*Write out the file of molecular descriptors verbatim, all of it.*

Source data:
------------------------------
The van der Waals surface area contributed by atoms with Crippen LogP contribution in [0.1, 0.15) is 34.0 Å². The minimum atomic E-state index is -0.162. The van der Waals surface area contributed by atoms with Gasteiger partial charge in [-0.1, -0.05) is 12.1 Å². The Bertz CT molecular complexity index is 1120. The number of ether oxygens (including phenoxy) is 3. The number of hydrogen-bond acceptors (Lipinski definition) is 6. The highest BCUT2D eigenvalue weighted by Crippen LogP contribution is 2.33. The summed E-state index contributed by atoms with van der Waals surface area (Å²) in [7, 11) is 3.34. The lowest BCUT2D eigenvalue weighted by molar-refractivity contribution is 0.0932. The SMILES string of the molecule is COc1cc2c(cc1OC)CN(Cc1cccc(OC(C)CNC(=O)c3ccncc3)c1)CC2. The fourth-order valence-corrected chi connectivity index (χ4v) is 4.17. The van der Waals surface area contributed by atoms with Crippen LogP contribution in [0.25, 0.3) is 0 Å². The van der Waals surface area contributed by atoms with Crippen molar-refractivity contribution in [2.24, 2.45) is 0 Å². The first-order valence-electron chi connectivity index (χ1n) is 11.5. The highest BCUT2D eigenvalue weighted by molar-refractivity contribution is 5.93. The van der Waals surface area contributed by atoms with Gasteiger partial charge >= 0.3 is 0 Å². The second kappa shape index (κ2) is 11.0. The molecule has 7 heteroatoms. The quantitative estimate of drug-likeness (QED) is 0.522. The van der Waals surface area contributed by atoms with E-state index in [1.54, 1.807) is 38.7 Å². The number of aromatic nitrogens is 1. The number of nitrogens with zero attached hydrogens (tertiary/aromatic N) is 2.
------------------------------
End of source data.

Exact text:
The van der Waals surface area contributed by atoms with Crippen LogP contribution in [0.1, 0.15) is 34.0 Å². The minimum atomic E-state index is -0.162. The van der Waals surface area contributed by atoms with Gasteiger partial charge in [-0.1, -0.05) is 12.1 Å². The Bertz CT molecular complexity index is 1120. The number of ether oxygens (including phenoxy) is 3. The number of hydrogen-bond acceptors (Lipinski definition) is 6. The highest BCUT2D eigenvalue weighted by Crippen LogP contribution is 2.33. The summed E-state index contributed by atoms with van der Waals surface area (Å²) in [7, 11) is 3.34. The lowest BCUT2D eigenvalue weighted by molar-refractivity contribution is 0.0932. The SMILES string of the molecule is COc1cc2c(cc1OC)CN(Cc1cccc(OC(C)CNC(=O)c3ccncc3)c1)CC2. The fourth-order valence-corrected chi connectivity index (χ4v) is 4.17. The van der Waals surface area contributed by atoms with Crippen LogP contribution in [0.25, 0.3) is 0 Å². The van der Waals surface area contributed by atoms with Crippen molar-refractivity contribution in [2.24, 2.45) is 0 Å². The first-order valence-electron chi connectivity index (χ1n) is 11.5. The highest BCUT2D eigenvalue weighted by molar-refractivity contribution is 5.93. The van der Waals surface area contributed by atoms with Gasteiger partial charge >= 0.3 is 0 Å². The second kappa shape index (κ2) is 11.0. The molecule has 7 heteroatoms. The quantitative estimate of drug-likeness (QED) is 0.522. The van der Waals surface area contributed by atoms with E-state index in [1.54, 1.807) is 38.7 Å². The number of aromatic nitrogens is 1. The number of nitrogens with zero attached hydrogens (tertiary/aromatic N) is 2.